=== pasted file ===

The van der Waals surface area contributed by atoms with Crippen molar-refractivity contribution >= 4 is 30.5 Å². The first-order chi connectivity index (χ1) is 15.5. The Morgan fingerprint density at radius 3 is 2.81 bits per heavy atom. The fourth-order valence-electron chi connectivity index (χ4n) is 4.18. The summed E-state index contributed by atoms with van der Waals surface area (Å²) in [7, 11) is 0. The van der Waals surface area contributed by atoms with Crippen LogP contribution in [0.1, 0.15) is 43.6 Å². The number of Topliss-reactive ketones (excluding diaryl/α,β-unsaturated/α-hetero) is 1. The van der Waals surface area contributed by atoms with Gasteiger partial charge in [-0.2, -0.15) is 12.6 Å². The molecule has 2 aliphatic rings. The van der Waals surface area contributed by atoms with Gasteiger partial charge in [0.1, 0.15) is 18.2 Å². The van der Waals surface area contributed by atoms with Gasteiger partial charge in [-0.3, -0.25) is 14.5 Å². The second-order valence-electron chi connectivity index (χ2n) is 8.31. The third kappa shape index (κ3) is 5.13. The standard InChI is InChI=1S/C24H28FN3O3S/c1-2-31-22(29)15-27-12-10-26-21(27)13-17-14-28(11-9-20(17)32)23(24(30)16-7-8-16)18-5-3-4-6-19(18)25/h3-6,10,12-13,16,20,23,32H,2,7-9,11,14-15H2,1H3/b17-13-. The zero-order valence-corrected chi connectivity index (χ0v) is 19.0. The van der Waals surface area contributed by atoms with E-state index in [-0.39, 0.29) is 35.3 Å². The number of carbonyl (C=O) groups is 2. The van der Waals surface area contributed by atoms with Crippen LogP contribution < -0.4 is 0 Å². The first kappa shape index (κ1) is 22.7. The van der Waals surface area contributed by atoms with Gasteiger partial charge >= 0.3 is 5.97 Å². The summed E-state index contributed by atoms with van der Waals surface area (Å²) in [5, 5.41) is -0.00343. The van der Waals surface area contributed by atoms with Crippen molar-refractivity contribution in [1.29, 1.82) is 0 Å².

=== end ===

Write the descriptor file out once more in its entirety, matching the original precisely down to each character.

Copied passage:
The van der Waals surface area contributed by atoms with Crippen molar-refractivity contribution >= 4 is 30.5 Å². The first-order chi connectivity index (χ1) is 15.5. The Morgan fingerprint density at radius 3 is 2.81 bits per heavy atom. The fourth-order valence-electron chi connectivity index (χ4n) is 4.18. The summed E-state index contributed by atoms with van der Waals surface area (Å²) in [7, 11) is 0. The van der Waals surface area contributed by atoms with Crippen LogP contribution in [0.1, 0.15) is 43.6 Å². The number of Topliss-reactive ketones (excluding diaryl/α,β-unsaturated/α-hetero) is 1. The van der Waals surface area contributed by atoms with Gasteiger partial charge in [-0.2, -0.15) is 12.6 Å². The molecule has 2 aliphatic rings. The van der Waals surface area contributed by atoms with Gasteiger partial charge in [0.1, 0.15) is 18.2 Å². The van der Waals surface area contributed by atoms with Gasteiger partial charge in [-0.3, -0.25) is 14.5 Å². The second-order valence-electron chi connectivity index (χ2n) is 8.31. The third kappa shape index (κ3) is 5.13. The standard InChI is InChI=1S/C24H28FN3O3S/c1-2-31-22(29)15-27-12-10-26-21(27)13-17-14-28(11-9-20(17)32)23(24(30)16-7-8-16)18-5-3-4-6-19(18)25/h3-6,10,12-13,16,20,23,32H,2,7-9,11,14-15H2,1H3/b17-13-. The zero-order valence-corrected chi connectivity index (χ0v) is 19.0. The van der Waals surface area contributed by atoms with E-state index in [-0.39, 0.29) is 35.3 Å². The number of carbonyl (C=O) groups is 2. The van der Waals surface area contributed by atoms with Crippen LogP contribution < -0.4 is 0 Å². The first kappa shape index (κ1) is 22.7. The van der Waals surface area contributed by atoms with Gasteiger partial charge >= 0.3 is 5.97 Å². The summed E-state index contributed by atoms with van der Waals surface area (Å²) in [5, 5.41) is -0.00343. The van der Waals surface area contributed by atoms with Crippen molar-refractivity contribution in [1.29, 1.82) is 0 Å².